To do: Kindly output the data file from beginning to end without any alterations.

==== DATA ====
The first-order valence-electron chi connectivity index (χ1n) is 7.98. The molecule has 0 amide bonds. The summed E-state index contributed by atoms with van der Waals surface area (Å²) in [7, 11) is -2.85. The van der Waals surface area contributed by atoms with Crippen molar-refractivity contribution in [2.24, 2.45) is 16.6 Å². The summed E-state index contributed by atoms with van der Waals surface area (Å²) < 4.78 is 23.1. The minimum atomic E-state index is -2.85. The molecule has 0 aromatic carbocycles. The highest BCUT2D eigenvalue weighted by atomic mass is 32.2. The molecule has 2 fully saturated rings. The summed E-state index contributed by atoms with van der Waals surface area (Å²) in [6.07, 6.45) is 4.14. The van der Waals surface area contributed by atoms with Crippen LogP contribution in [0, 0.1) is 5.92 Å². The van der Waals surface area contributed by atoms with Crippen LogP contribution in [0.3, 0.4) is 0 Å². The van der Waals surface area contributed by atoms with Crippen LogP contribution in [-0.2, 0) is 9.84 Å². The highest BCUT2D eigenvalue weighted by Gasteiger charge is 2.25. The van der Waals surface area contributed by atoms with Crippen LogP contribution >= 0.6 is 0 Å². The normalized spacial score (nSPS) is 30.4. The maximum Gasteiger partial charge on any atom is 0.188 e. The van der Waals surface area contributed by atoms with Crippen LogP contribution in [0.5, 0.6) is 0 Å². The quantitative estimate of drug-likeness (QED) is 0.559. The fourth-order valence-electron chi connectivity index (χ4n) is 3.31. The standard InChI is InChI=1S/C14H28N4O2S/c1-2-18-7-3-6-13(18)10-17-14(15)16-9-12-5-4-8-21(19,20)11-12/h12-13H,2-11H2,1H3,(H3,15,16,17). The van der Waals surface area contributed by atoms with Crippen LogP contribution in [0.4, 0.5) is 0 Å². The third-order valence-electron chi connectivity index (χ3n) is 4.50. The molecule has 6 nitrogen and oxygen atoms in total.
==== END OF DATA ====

The first-order valence-electron chi connectivity index (χ1n) is 7.98. The molecule has 0 amide bonds. The summed E-state index contributed by atoms with van der Waals surface area (Å²) in [7, 11) is -2.85. The van der Waals surface area contributed by atoms with Crippen molar-refractivity contribution in [2.24, 2.45) is 16.6 Å². The summed E-state index contributed by atoms with van der Waals surface area (Å²) < 4.78 is 23.1. The minimum atomic E-state index is -2.85. The molecule has 0 aromatic carbocycles. The highest BCUT2D eigenvalue weighted by atomic mass is 32.2. The molecule has 2 fully saturated rings. The summed E-state index contributed by atoms with van der Waals surface area (Å²) in [6.07, 6.45) is 4.14. The van der Waals surface area contributed by atoms with Crippen LogP contribution in [0, 0.1) is 5.92 Å². The van der Waals surface area contributed by atoms with Crippen LogP contribution in [0.3, 0.4) is 0 Å². The van der Waals surface area contributed by atoms with Crippen LogP contribution in [-0.2, 0) is 9.84 Å². The highest BCUT2D eigenvalue weighted by Gasteiger charge is 2.25. The van der Waals surface area contributed by atoms with Crippen LogP contribution >= 0.6 is 0 Å². The normalized spacial score (nSPS) is 30.4. The maximum Gasteiger partial charge on any atom is 0.188 e. The van der Waals surface area contributed by atoms with Crippen LogP contribution in [0.5, 0.6) is 0 Å². The quantitative estimate of drug-likeness (QED) is 0.559. The fourth-order valence-electron chi connectivity index (χ4n) is 3.31. The standard InChI is InChI=1S/C14H28N4O2S/c1-2-18-7-3-6-13(18)10-17-14(15)16-9-12-5-4-8-21(19,20)11-12/h12-13H,2-11H2,1H3,(H3,15,16,17). The van der Waals surface area contributed by atoms with Crippen LogP contribution in [0.4, 0.5) is 0 Å². The third-order valence-electron chi connectivity index (χ3n) is 4.50. The molecule has 6 nitrogen and oxygen atoms in total.